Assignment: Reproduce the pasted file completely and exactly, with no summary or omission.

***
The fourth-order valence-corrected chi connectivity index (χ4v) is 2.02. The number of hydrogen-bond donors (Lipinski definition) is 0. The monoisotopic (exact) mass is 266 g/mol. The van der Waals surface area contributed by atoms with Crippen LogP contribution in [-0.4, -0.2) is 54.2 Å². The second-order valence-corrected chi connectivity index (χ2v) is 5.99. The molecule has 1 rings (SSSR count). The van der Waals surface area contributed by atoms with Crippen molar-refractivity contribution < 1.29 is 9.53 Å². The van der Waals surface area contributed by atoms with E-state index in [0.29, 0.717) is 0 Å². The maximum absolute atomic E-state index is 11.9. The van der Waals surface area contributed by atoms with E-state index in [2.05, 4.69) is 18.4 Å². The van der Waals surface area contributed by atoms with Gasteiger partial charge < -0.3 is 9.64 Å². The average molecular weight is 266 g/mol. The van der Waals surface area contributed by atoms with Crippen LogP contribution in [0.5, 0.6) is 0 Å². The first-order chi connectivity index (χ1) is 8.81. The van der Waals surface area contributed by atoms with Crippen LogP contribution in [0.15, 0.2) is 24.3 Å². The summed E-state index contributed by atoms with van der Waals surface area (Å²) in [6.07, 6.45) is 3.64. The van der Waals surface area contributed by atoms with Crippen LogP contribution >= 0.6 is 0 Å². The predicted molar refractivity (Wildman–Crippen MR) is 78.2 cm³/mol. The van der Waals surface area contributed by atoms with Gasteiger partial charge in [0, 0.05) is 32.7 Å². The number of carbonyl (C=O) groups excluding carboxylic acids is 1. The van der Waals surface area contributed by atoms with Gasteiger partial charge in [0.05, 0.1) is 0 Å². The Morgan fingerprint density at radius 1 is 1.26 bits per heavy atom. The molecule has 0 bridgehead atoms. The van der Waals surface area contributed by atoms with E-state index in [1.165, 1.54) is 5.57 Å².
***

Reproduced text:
The fourth-order valence-corrected chi connectivity index (χ4v) is 2.02. The number of hydrogen-bond donors (Lipinski definition) is 0. The monoisotopic (exact) mass is 266 g/mol. The van der Waals surface area contributed by atoms with Crippen LogP contribution in [-0.4, -0.2) is 54.2 Å². The second-order valence-corrected chi connectivity index (χ2v) is 5.99. The molecule has 1 rings (SSSR count). The van der Waals surface area contributed by atoms with Crippen molar-refractivity contribution < 1.29 is 9.53 Å². The van der Waals surface area contributed by atoms with E-state index in [0.29, 0.717) is 0 Å². The maximum absolute atomic E-state index is 11.9. The van der Waals surface area contributed by atoms with E-state index in [2.05, 4.69) is 18.4 Å². The van der Waals surface area contributed by atoms with Gasteiger partial charge < -0.3 is 9.64 Å². The average molecular weight is 266 g/mol. The van der Waals surface area contributed by atoms with Crippen LogP contribution in [0.5, 0.6) is 0 Å². The first-order chi connectivity index (χ1) is 8.81. The van der Waals surface area contributed by atoms with Crippen LogP contribution in [0.15, 0.2) is 24.3 Å². The summed E-state index contributed by atoms with van der Waals surface area (Å²) in [6.07, 6.45) is 3.64. The van der Waals surface area contributed by atoms with Crippen LogP contribution >= 0.6 is 0 Å². The predicted molar refractivity (Wildman–Crippen MR) is 78.2 cm³/mol. The van der Waals surface area contributed by atoms with Gasteiger partial charge in [0, 0.05) is 32.7 Å². The number of carbonyl (C=O) groups excluding carboxylic acids is 1. The van der Waals surface area contributed by atoms with Gasteiger partial charge in [0.05, 0.1) is 0 Å². The Morgan fingerprint density at radius 1 is 1.26 bits per heavy atom. The molecule has 0 bridgehead atoms. The van der Waals surface area contributed by atoms with E-state index in [1.165, 1.54) is 5.57 Å².